Forgot your password?

We just sent you an email, containing instructions for how to reset your password.

Sign in

  • “My uncle has one of the worst Cancers,” my daughter – in – law sobbed,” It is in his Pancreas. He will die soon!”
    My daughter – in – law never met her father and her uncle became like her Dad.

    The uncle, José, was going with his whole family to Mexico – City the following day, to the big, famous Cancer – Center, to see if anything could be done to prolong his life. They would open him up and look at the invading tumor. He also had a heart condition and it was not clear if his heart would be able to beat through the operation.

    José is a Chilenean, who fled to Mexico during Pinochet – years, where he created a new life for himself, his wife and two grown children.

    The day before José and his family left for the operation we invited them to a meal. We had never before done that. Yes: we did it – and my husband is a great cook – because we all imagined this would be José´s last family – meal. He enjoyed the attention. We talked well. He did not seem depressed or controlled himself incredibly well. No, he did not believe in God or anything after death, but he wanted to die consciously. That was the only mention of his predicament. Otherwise we talked about Chile and Mexico and movies.

    He mentioned that they would take all his documents with them, in case he would not last through his operation, everything he said was very matter – of – factly.
    Before leaving that afternoon, José also shared with us that a friend had visited him, a woman, who had turned into a fervent Christian. “Let us pray together!” she had offered. José loved that friend, but he declined. “I appreciate your efforts,” he had answered,” But this is not for me, God and prayer!”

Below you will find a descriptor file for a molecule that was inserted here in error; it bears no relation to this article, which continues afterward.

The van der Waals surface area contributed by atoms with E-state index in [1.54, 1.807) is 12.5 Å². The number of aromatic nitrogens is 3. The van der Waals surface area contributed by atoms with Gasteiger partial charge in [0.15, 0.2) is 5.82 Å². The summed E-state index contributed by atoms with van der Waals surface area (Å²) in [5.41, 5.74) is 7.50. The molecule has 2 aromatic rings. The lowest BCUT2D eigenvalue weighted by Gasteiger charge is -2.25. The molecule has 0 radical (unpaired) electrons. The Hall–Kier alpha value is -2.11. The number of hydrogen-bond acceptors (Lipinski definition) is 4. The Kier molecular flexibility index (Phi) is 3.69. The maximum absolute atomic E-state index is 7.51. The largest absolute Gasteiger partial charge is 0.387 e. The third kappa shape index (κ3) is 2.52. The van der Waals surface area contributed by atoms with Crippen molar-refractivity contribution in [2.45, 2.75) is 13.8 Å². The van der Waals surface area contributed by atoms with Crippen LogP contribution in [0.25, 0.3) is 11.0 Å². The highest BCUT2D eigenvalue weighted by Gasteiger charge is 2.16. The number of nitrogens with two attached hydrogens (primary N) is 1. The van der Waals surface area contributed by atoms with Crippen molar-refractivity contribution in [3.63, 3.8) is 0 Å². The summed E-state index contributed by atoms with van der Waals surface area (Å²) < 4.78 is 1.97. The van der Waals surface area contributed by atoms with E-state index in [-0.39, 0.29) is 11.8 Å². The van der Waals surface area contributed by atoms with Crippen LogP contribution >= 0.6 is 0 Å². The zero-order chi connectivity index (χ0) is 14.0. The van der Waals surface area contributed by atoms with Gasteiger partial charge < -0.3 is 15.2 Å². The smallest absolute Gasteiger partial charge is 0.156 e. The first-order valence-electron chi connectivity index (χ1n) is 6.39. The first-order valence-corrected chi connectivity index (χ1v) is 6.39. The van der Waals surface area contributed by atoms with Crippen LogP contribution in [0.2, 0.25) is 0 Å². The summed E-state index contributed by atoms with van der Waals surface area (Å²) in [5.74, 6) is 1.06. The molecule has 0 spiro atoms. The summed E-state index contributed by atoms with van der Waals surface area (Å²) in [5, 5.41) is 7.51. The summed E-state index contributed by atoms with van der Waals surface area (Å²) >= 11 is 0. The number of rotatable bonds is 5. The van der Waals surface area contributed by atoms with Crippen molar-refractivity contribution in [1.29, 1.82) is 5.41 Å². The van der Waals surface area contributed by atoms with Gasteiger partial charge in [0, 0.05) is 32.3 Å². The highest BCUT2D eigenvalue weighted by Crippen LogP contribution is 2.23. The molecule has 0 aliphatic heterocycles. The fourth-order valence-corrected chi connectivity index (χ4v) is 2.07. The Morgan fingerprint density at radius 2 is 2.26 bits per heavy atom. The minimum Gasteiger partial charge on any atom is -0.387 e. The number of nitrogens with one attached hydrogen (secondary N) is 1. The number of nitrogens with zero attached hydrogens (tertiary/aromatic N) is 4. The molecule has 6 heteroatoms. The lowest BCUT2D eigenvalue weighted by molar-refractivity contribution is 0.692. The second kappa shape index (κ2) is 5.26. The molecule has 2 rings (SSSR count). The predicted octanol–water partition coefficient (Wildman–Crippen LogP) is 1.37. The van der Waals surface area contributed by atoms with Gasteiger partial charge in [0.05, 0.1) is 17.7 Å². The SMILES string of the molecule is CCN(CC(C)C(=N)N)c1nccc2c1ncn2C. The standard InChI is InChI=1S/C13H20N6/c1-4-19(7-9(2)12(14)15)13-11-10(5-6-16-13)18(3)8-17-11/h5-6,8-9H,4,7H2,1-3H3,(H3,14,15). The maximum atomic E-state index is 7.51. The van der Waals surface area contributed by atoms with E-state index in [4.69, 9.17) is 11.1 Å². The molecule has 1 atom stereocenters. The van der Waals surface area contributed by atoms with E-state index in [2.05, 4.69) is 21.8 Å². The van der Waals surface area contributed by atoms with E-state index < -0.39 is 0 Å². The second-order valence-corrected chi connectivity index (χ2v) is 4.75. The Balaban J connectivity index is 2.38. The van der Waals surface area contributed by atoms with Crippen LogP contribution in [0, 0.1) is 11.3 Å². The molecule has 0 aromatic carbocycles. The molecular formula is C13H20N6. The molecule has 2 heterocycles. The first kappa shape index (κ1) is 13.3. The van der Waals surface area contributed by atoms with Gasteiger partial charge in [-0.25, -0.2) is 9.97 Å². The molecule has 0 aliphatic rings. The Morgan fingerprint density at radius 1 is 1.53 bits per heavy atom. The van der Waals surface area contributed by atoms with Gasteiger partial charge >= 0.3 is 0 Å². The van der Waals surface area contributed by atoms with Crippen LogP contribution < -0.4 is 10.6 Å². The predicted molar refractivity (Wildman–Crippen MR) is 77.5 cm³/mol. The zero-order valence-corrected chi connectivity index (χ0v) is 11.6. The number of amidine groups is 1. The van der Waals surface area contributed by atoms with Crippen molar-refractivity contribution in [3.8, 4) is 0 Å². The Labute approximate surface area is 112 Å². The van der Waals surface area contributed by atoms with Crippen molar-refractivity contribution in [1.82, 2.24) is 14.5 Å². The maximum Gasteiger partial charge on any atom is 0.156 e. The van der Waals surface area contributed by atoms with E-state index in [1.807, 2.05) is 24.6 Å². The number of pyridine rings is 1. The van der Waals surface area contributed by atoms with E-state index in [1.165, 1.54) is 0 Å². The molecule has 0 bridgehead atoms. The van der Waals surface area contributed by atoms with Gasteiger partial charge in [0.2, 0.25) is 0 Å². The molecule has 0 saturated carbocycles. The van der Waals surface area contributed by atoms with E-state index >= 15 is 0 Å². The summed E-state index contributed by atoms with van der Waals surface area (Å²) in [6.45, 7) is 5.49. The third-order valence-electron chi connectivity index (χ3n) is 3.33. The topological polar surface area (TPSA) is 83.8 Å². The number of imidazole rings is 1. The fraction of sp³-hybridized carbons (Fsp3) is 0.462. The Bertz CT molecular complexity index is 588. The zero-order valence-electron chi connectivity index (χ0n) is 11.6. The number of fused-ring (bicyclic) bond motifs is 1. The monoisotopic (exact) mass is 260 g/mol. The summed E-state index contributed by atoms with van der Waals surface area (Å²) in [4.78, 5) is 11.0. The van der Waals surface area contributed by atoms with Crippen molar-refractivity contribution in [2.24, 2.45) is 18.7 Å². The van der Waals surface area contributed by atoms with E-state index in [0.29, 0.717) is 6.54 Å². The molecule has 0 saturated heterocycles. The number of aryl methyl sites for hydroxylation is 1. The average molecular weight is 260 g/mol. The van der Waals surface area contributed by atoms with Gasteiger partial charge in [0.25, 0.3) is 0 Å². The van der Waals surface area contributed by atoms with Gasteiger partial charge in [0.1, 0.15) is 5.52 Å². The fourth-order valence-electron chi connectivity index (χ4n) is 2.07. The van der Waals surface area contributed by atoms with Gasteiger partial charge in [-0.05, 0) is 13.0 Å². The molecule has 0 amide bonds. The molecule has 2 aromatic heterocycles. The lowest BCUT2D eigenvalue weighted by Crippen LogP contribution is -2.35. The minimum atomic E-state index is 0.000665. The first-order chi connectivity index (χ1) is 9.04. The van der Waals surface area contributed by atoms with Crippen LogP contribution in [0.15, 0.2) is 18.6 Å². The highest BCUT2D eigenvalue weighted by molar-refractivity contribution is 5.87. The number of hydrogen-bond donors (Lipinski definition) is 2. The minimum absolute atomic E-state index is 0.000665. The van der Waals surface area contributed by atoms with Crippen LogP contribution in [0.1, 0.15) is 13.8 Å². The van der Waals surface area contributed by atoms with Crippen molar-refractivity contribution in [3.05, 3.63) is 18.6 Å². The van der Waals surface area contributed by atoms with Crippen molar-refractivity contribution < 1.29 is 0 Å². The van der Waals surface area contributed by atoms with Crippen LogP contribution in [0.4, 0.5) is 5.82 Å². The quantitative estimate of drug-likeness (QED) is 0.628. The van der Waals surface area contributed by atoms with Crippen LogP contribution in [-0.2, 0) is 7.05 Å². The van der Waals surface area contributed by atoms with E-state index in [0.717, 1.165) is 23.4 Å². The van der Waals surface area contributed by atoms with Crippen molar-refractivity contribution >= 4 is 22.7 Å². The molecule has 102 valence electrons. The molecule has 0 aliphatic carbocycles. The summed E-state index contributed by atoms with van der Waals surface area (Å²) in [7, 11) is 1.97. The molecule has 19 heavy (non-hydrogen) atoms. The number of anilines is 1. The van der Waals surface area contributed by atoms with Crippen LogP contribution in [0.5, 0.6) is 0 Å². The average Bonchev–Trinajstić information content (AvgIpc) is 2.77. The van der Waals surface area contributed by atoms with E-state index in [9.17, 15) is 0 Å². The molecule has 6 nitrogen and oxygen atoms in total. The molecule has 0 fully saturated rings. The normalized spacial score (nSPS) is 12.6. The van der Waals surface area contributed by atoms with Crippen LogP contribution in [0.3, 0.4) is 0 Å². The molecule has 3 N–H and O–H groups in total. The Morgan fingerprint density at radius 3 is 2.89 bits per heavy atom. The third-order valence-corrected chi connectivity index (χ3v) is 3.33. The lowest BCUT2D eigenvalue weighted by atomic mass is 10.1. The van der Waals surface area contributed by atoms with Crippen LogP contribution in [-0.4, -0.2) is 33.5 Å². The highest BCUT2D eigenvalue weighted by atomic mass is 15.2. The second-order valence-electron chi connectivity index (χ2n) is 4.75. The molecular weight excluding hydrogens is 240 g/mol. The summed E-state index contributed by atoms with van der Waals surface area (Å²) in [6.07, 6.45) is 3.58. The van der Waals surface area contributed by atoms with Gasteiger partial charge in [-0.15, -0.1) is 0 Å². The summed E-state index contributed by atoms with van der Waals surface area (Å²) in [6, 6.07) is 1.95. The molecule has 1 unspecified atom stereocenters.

In the Cancer Center in Mexico – City they opened him up and sew him together. The tumor had spread from part of the Pancreas to the intestine, no way to operate. He survived the procedure. When José and his wife asked their oncologist what he would do, if he found himself in the same situation, the doctor knocked on his wooden desk and answered, “I hope that I will never find myself in your situation!”

    José decided to try Chemotherapy even though many people predicted that Chemo would just diminish his life´s quality.

    He had to be on a strict diet, no cigars anymore, no whisky. He obeyed, he let go, and he kept working in his job. His work seemed to be the strongest pillar.

    A few months later doctors opened him up again, the tumor was still not operable, but had kind of “dried out”.

    José went to Chemo every 6 months.

    José has not died so far, he was 70 years old last summer and recently retired. He has passed 4 Chemotherapy – cycles and his tumor is nearly gone. In the Cancer Center he is considered a miracle.

    But that meal we offered him two years ago, we all looked at him and considered him already dead, we all killed him in our minds while he was still alive!

    I have observed since then how we tend to do that: we kill a person with a severe diagnose before he or she dies.

    This is terrible.

    Nobody dies until he or she dies.

    And not even the best doctor can predict when that will be.

    While one person with a predicament like José´s can survive for a very long time, another one might just fall down dead without any previous diagnose as happened to the 33 - year - old son of a friend a week ago ( he did survive though).

    Let us not kill others before they really die!

    Let us enjoy the FIESTA DE LA VIDA - the fiesta of life - TODAY!
    Fiesta en Oaxaca, Photography by Kiki
    • Share

    Connected stories:


Collections let you gather your favorite stories into shareable groups.

To collect stories, please become a Citizen.

    Copy and paste this embed code into your web page:

    px wide
    px tall
    Send this story to a friend:
    Would you like to send another?

      To retell stories, please .

        Sprouting stories lets you respond with a story of your own — like telling stories ’round a campfire.

        To sprout stories, please .

            Better browser, please.

            To view Cowbird, please use the latest version of Chrome, Safari, Firefox, Opera, or Internet Explorer.